The Best Foods to Grow in a Small Space Container Garden

updated May 4, 2019
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(Image credit: Shay Spaniola)

Few things are more satisfying than growing food that you can eat. If you’re living in an apartment or any other place without a backyard, you may think that this is an impossible dream, but you might be surprised by the variety of edibles you can grow in containers. The following is a list of things I’ve had good luck growing in small(ish) containers, along with some other plants that have been recommended to me as good small space growers.

(Image credit: Nancy Mitchell)

Remember, when you’re starting your garden, that being able to fit things in is only half the battle. Do your research, and make sure your soil, lighting conditions, and climate are right for your plants before you start.

Easy to grow and delicious for snacking, strawberries can be grown in containers like this one to save space.

Blueberries can be grown in small(ish) containers, provided you get the right variety. I’ve got my eye on the Top Hat and Peach Sorbet varieties, both of which form a bush only two feet in diameter, for my illicit fire escape garden. (Don’t worry, I live on the top floor so I’m not blocking anyone’s path.) Blueberries grow quite well if you plant them in peat moss, and they like acidic soil, so you may have to do a little fertilizing. Some varieties are self-fertile, but you’ll get more fruit if you plant two or more varieties together. Blueberries like company.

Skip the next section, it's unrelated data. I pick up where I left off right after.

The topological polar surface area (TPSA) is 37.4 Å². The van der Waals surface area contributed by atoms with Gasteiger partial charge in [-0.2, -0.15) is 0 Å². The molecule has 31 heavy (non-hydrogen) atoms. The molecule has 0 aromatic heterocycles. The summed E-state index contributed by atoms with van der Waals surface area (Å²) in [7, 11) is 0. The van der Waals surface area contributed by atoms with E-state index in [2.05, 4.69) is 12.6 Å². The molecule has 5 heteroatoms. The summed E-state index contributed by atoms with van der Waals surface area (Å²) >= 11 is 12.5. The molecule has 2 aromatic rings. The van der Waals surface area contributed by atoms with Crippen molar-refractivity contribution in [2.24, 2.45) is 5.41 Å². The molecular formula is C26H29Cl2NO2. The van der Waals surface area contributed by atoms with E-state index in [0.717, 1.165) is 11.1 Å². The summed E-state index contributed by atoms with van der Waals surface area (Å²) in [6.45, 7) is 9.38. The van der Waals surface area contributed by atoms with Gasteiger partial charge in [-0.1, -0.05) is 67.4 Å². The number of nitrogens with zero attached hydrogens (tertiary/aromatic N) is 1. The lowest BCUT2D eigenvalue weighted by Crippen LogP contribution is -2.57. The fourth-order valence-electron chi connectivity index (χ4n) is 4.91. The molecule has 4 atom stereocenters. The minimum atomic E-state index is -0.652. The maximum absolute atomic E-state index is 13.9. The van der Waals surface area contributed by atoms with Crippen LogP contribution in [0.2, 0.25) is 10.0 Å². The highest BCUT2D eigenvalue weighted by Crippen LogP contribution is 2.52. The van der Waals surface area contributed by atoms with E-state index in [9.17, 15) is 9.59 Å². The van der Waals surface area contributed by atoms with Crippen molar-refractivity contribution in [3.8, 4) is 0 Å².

I personally have never grown blackberries in a container — usually they grow quite tall and require staking. Plus they have thorns, which is a bit of a bummer. But Brazzleberries has developed a variety that forms a dense bush and can be grown in a container. Has anyone tried these? How did you fare?

(Image credit: Nancy Mitchell)

Tomatoes are one of my favorite things to grow, because the tomatoes you get at the grocery store just can’t even be compared to the homegrown ones. Tomatoes will grown quite well in a container, provided you have a large enough container. Try at least a 15 gallon pot or tub. You can also grow them upside down, which will give you a little more yield for your space, and won’t require caging or staking like growing tomatoes upright will.

Like tomatoes, peppers (hot peppers or bell peppers) will flourish happily in containers, provided you give them enough space. They may need to be staked. Peppers, like tomatoes, prefer full sun.

Herbs grow in relatively little space and are a great way to get a lot of bang for your buck. One of my favorites is basil, but mint, thyme, oregano, and parsely all grow well in containers and have a small footprint. (Well, mint will have a small footprint if you keep it in a small container. Otherwise it will grow monstrously huge.) Sage and rosemary are also good container growers, although they may require a bit more space.

Cucumbers and Zucchini
I have not tried growing cucumbers or zucchini in containers, but according to Brown Thumb Mama, both of these plants have varieties that are especially suited to growing in small spaces.

(Image credit: Nancy Mitchell)

Citrus Trees (Dwarf Varieties)
Growing your own citrus is delicious, and it smells good too. Some kinds of citrus, like key limes, are naturally suited to containers, and others, like the blood orange pictured above, come in dwarf varieties (this one is ‘Moro’) that occupy a smaller footprint. As with any plant, the folks at your local nursery can be a huge help when choosing which citrus is right for your space.

What did I miss? Which plants have worked well for you in a smaller space?